Walter Callaghan was one of three brothers killed on the Western Front during the First World War.

His mother Mary was invited to unveil the Lithgow Soldier’s Memorial in recognition of the loss of her three sons, but nothing could ease her pain.

Just a few days before Walter left Australia, word had come through that his younger brother Horace had been killed in France.

His other younger brother, Stanley, was still serving, and his mother made him promise that he would not play in the local football team’s final game out of respect for his brothers and their loss.

When their team started losing, Walter ran on to the field, rolling down his putties as he went. He scored the winning tries, much to the delight of his mates, but not his mother.

When he sailed for active service a few days later, leaving behind his wife and young daughter, his mother was still angry with him. She would never see him again.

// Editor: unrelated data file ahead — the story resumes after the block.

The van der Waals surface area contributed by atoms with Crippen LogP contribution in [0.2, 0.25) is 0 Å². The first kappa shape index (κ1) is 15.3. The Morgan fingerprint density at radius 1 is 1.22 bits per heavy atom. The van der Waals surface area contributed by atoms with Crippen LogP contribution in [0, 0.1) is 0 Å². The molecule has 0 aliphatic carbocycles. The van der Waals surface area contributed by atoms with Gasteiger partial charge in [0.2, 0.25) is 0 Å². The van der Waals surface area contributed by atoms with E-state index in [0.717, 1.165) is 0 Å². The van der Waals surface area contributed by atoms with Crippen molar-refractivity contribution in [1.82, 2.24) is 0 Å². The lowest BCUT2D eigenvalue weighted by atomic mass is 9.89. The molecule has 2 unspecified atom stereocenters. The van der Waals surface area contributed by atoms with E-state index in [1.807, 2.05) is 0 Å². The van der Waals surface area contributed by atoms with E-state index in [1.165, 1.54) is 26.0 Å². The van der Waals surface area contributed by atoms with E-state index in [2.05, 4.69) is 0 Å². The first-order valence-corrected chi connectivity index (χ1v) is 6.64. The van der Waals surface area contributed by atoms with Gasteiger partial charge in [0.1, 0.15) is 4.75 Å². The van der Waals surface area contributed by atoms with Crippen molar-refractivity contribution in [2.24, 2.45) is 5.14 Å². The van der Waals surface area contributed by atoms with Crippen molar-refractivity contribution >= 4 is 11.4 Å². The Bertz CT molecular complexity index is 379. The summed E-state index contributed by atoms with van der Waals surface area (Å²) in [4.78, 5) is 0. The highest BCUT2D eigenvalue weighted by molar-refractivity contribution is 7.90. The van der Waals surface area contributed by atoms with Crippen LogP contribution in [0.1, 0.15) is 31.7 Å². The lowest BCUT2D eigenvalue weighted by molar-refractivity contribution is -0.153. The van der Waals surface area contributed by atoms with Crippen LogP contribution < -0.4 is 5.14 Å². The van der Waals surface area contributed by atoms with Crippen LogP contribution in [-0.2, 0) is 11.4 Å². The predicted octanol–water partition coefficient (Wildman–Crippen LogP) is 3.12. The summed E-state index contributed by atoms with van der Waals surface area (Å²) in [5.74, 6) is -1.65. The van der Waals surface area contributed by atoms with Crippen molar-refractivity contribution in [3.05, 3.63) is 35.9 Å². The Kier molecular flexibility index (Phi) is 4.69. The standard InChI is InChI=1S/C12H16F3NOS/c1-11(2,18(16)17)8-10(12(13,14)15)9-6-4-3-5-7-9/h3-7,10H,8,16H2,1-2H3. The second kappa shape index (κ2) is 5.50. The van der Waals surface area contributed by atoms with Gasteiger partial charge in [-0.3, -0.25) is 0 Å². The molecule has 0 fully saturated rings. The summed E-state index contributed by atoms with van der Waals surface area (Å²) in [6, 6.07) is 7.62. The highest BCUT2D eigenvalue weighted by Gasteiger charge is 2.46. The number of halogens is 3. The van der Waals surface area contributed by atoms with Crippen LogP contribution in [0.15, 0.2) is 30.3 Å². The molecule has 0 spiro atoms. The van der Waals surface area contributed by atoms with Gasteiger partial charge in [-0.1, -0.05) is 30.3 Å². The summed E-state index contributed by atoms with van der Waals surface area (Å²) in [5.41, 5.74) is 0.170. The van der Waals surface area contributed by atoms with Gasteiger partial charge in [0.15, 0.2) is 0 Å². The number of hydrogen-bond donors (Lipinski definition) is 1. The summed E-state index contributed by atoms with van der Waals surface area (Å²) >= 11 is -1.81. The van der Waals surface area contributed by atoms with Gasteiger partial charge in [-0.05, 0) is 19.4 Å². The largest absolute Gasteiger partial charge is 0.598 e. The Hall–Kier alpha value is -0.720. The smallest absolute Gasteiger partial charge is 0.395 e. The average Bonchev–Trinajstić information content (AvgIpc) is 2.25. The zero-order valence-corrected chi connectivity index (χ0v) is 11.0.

His granddaughter, Jan Heldon, grew up hearing the story from her mother Vera, Walter’s only child, and her grandmother, Essie, Walter’s widow.

“It’s part of my life; it’s part of my family; and it’s part of who I am, so it’s very important to me,” Jan said. “My grandfather was always talked about and I can remember as a child there was a photograph of him still in the house.”

Jan’s mother Vera was only two years old when Walter went away to war and she would often go to sleep at night with his photo. She talked to it as if it was him, and kept the letters and postcards that he sent home for the rest of her life.

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